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Sunday, November 30, 2008

No Offense

I’m a very tolerant person. I mean that I really do accept and respect other people’s right to like what they like, even if I don’t. I also accept that there are people who enjoy things that I may find offensive. That doesn’t mean that I take personal offense or that the person enjoying it offends me. It simply means that I find that thing to be offensive. That being said, this will be a mini rant, not about those who enjoy it, but just about the thing and why I find it offensive.

I have always disliked “sex-art,” that is artist renderings of women in revealing lingerie or provocative poses, like the pinup drawings of the 1940s and 50s. That is not me being a prude. That’s actually me being both a feminist and very open minded. I am not offended by and find it quite preferable to see pornographic photographs than a drawing of a cutsie girl in see-through clothes.

I’m not sure that I understand at all why I have seen the sexy cupie-dolls on so many scrapbook sites. I mean, I would expect a hobby that is enjoyed by predominately women to be the last place I'd see women sexually exploited. That’s what those drawings are, sexual exploitation. A lot of the modern ones I’ve seen online are even credited as being works done by men and they appear on women’s blogs!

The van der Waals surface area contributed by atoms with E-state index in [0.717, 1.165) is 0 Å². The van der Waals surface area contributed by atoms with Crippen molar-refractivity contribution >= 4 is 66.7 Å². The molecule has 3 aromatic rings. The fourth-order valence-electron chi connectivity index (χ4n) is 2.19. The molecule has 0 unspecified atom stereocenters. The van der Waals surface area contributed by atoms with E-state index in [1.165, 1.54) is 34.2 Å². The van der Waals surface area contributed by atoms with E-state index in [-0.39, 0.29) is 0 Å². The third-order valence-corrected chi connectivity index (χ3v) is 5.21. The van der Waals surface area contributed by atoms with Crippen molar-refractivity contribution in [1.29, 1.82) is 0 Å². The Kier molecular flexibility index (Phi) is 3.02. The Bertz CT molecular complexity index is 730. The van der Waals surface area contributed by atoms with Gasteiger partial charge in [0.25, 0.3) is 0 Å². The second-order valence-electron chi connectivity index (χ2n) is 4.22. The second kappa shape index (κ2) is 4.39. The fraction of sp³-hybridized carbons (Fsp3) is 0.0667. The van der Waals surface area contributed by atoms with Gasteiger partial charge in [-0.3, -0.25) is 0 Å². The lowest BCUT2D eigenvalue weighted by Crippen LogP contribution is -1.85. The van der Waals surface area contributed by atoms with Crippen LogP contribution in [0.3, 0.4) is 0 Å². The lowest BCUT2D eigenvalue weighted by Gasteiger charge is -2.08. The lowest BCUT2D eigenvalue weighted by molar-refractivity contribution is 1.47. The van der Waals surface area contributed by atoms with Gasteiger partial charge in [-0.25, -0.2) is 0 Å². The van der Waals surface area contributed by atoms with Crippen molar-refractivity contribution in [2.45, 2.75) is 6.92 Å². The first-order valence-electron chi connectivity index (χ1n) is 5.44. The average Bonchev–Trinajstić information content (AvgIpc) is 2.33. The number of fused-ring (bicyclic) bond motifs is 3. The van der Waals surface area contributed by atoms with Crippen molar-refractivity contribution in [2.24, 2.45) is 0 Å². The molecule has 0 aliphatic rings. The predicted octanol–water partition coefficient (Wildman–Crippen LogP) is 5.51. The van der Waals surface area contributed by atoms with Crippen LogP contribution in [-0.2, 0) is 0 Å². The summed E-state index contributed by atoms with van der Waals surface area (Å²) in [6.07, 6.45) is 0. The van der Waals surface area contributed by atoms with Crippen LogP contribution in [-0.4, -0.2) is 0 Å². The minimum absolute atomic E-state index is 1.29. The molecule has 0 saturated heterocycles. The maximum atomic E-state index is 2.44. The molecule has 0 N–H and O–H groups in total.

I had done some research and an editorial a few years ago about the pinup-girl smut drawings. They depicted women victimized by, if nothing else, their own lack of intelligence. The most reprehensible part of the old “sexy lady cartoons” was that these weren’t actual women per se, so the assumption was that no one was harmed in the distribution of them. In fact, it was often average American housewives that were the subject of the “artist’s” renderings.

Imagine it today, a woman is grocery shopping with her kids and an “artist,” or maybe you’d call them “perverts,” sees her and fantasizes her on her knees in a see-through nightie. He draws his fantasy, while doing whatever else that fantasy drives him to do, then he copies, distributes and profits from it. All the while a woman buying Mac and Cheese for her five-year-old has no idea that she was undressed, drawn and sold.

I sometimes wonder if in the pinup drawing days there were men who bought pinups that they found attractive because they were modeled after their own wives? I find pornographic photography to be much less offensive. In those photos, for whatever reason they model posed, she was compensated, not victimized. I don’t think there is anyone that poses for a nude photo that has any naive delusions about for what they will be used as an end product.

It's my opinion, but the latter is women stopping the exploitation of the former. If the pictures are going to be made and bought, the subjects are going to make to profit, not some perv hanging out at the mall!

Okay girlie-drawings rant is over. Like I said, I find them offensive, but I’m not personally offended, nor do I hold it against anyone else who DOES enjoy them.

Here is my original editorial: http://simplydavine.motime.com/1094564961#335847

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